The last suspect convicted in the 2009 videotaped beating death of a Chicago honors student was sentenced Monday to 32 years in prison, ending a tragic case that symbolized the brutality of youth violence and sparked outrage around the country.
Lapoleon Colbert, 20, was convicted of first-degree murder in June for participating in the mob attack on 16-year-old Derrion Albert. In addition to watching the beating, which was captured on a cellphone camera, a jury heard a recording of a police interrogation in which he admitted to kicking Albert in the head and stomping on him while he lay defenseless on the ground.
Before his sentencing, Colbert apologized to Albert's family and pleaded with the judge.
"This is my first offense, have mercy on me," Lapoleon said, standing to face Albert's family before sitting silently with his hands folded in front of him.
But Judge Nicholas Ford was not swayed. He previously had handed down prison sentences of 32 years to two other defendants convicted during separate trials and 26 years to a fourth who pleaded guilty. A fifth suspect tried as a juvenile was ordered to remain imprisoned until he turns 21.
"There is a growing tolerance of conduct that history would view as unconscionable," Ford said. People better "start understanding that there is a difference between right and wrong."
The September 2009 fight erupted near Fenger High School on the city's South Side where Albert and Colbert attended classes. In the video, Derrion's attackers are seen punching and kicking him, slamming him over the head with large boards and finally, stomping on his head.
The sight of Albert trying to defend himself against waves of attackers, staggering to his feet and then crashing to the street again as he was unable to cover his body from all the kicks and punches, prompted the Chicago police and school officials to promise dramatic improvements in security around schools. From Washington, President Barack Obama dispatched two top Cabinet officials to the city to discuss ways to quell the violence.
Albert's family has reacted calmly to the verdicts. To them, the tragedy is about six young men thrown together on a sunny afternoon, just days into the beginning of the school year, and how all their lives were destroyed in a matter of minutes.
"The hard part is now six young guys, basically their lives are over _ Derrion's unequivocally, and these (five) guys are all going away for a long time," said Norman Golliday, Derrion's grandfather, in an interview. "Who knows what any of them could have been and what they could have accomplished."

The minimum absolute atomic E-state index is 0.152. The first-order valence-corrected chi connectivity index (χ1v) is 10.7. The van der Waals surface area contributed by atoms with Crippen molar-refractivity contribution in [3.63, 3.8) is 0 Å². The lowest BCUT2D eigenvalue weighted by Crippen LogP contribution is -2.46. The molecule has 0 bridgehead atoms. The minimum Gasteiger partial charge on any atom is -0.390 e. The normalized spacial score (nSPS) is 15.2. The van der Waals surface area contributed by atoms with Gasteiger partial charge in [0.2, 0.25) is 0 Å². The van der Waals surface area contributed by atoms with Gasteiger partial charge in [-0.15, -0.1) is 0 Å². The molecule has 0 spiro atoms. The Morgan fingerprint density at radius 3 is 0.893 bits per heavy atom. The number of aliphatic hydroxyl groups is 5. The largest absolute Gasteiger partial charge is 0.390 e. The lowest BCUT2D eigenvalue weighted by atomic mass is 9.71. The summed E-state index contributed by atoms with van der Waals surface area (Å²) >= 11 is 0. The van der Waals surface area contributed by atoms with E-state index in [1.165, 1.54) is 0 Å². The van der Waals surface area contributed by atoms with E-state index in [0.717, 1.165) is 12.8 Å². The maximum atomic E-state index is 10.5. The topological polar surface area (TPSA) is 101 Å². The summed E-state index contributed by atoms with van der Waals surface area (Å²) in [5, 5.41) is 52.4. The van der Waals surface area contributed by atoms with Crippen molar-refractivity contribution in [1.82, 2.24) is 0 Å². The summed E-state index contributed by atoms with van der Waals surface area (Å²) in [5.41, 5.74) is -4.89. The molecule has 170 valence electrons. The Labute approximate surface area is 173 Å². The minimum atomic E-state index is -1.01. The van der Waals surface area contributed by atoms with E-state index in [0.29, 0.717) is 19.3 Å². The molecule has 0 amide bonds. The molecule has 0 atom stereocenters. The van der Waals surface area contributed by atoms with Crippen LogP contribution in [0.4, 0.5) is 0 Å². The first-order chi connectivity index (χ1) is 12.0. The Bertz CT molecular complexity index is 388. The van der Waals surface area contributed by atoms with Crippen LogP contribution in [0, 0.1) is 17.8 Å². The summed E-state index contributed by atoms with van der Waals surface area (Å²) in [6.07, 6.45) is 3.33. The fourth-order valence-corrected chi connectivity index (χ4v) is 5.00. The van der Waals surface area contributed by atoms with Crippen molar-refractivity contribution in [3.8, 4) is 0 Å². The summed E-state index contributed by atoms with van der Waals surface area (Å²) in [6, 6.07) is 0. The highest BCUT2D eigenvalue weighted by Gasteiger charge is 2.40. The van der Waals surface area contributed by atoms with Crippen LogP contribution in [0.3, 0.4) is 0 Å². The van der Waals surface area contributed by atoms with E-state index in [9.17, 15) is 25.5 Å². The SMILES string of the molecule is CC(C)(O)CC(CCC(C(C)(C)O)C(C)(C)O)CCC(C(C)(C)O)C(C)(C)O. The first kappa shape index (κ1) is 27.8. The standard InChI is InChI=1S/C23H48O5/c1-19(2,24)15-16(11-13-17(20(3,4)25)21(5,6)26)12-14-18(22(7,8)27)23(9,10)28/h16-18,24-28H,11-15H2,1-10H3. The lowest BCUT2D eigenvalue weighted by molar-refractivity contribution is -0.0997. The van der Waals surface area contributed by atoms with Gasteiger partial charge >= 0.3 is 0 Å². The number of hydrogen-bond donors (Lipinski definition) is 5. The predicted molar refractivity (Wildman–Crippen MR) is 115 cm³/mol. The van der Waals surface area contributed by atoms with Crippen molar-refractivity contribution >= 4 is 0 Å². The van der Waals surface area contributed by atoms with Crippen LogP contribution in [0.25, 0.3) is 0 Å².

Chicago officials said they implemented various programs to help students get safely past neighborhoods where just walking by posed a danger _ as well as initiatives such as conflict resolution programs inside the schools.
Among the security measures was a pilot program installing cameras allowing Chicago police to monitor events around Fenger and two other schools. Officials recently said that the number of crimes, arrests and cases of misconduct dropped dramatically at Fenger as a result, and that they would spend $7 million to introduce the cameras at a dozen other troubled schools.
"Despite the tough economic times facing our district, we're taking additional steps to reduce crime and create school environments that are safe for students and staff," Chicago Public Schools CEO Jean-Claude Brizard said in a statement when unveiling the program.
After the Albert killing, the city deployed more police officers to the area and created a database and intelligence hub to track daily incidents of violence around schools, officials said. Federal stimulus money was used to boost "safe passage" programs to help youths get safely to school, and a $500,000 emergency federal grant was spent on crisis intervention and other student programs.
In the police district that includes the scene of the beating, crime has dropped but it remains one of the most violent districts in the city, with 14 homicides in the first seven months of this year.
While the Fenger school environment has improved, many problems persist there, and other equally troubled schools have not gotten the same attention, community activists said.
"Kids in my community still have fear about attending Fenger," said Cheryl Johnson, president of People for Community Recovery, a nonprofit social justice group based in a public housing complex that buses many students to the school. "Fear of the fights, the threats of going to that school, they still don't think that the administrators are supportive."
Albert's family has attended court hearing after court hearing in the case to make sure the story of the 16-year-old's life doesn't get lost _ even though that meant having to watch the videotape of the beating numerous times.
After each trial, relatives took the stand to make sure no one forgot who Albert was: a teen who dreamed of driving his own Porsche, an honor student who hoped to study law in college, or maybe engineering, a quiet kid who helped his mother and tried to steer clear of the neighborhood feuds.
"I still feel sick he's not here. I'm never going to see him again. I can't talk to him. He couldn't graduate or go to prom. Everything has been taken away from me," Albert's mother, Anjanette Albert, said after Monday's sentencing.
Families of the young men now spending a good chunk of their lives behind bars said many of the same things about how their lives that will be put on hold for years.
"He wants to go to college, too," Leona Shannon, said of her cousin, Silvonus Shannon, who was sentenced to 32 years in June.
Associated Press reporters Sophia Tareen and Deanna Bellandi contributed to this report.